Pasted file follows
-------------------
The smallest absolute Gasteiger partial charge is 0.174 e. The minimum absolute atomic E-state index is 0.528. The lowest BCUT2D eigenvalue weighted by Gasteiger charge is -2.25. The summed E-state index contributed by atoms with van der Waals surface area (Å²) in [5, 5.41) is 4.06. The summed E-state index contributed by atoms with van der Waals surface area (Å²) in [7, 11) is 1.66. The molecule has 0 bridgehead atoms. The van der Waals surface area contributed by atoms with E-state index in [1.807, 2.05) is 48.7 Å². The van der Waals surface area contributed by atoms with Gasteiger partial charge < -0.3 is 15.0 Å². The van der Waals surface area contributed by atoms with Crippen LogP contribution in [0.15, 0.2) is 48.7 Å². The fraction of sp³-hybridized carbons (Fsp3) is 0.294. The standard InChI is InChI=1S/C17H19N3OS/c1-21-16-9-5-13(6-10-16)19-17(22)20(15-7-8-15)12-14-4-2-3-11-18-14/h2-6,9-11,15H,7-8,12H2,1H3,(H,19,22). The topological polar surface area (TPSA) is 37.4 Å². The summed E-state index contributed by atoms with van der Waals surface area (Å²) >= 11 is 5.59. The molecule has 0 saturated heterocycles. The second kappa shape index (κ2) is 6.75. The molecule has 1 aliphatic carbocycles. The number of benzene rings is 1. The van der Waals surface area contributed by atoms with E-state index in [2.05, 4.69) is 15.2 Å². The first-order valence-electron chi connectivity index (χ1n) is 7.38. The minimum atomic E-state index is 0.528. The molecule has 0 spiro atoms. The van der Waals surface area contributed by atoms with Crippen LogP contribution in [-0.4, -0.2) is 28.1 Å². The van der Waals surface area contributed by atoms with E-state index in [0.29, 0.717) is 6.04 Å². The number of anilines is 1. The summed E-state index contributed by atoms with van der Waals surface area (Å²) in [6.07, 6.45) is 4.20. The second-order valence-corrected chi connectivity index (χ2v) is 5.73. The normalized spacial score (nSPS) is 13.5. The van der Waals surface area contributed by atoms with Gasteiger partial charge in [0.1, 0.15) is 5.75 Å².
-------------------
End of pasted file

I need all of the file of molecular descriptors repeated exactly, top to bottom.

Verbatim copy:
The smallest absolute Gasteiger partial charge is 0.174 e. The minimum absolute atomic E-state index is 0.528. The lowest BCUT2D eigenvalue weighted by Gasteiger charge is -2.25. The summed E-state index contributed by atoms with van der Waals surface area (Å²) in [5, 5.41) is 4.06. The summed E-state index contributed by atoms with van der Waals surface area (Å²) in [7, 11) is 1.66. The molecule has 0 bridgehead atoms. The van der Waals surface area contributed by atoms with E-state index in [1.807, 2.05) is 48.7 Å². The van der Waals surface area contributed by atoms with Gasteiger partial charge < -0.3 is 15.0 Å². The van der Waals surface area contributed by atoms with Crippen LogP contribution in [0.15, 0.2) is 48.7 Å². The fraction of sp³-hybridized carbons (Fsp3) is 0.294. The standard InChI is InChI=1S/C17H19N3OS/c1-21-16-9-5-13(6-10-16)19-17(22)20(15-7-8-15)12-14-4-2-3-11-18-14/h2-6,9-11,15H,7-8,12H2,1H3,(H,19,22). The topological polar surface area (TPSA) is 37.4 Å². The summed E-state index contributed by atoms with van der Waals surface area (Å²) >= 11 is 5.59. The molecule has 0 saturated heterocycles. The second kappa shape index (κ2) is 6.75. The molecule has 1 aliphatic carbocycles. The number of benzene rings is 1. The van der Waals surface area contributed by atoms with E-state index in [2.05, 4.69) is 15.2 Å². The first-order valence-electron chi connectivity index (χ1n) is 7.38. The minimum atomic E-state index is 0.528. The molecule has 0 spiro atoms. The van der Waals surface area contributed by atoms with Crippen LogP contribution in [-0.4, -0.2) is 28.1 Å². The van der Waals surface area contributed by atoms with E-state index in [0.29, 0.717) is 6.04 Å². The number of anilines is 1. The summed E-state index contributed by atoms with van der Waals surface area (Å²) in [6.07, 6.45) is 4.20. The second-order valence-corrected chi connectivity index (χ2v) is 5.73. The normalized spacial score (nSPS) is 13.5. The van der Waals surface area contributed by atoms with Gasteiger partial charge in [0.1, 0.15) is 5.75 Å².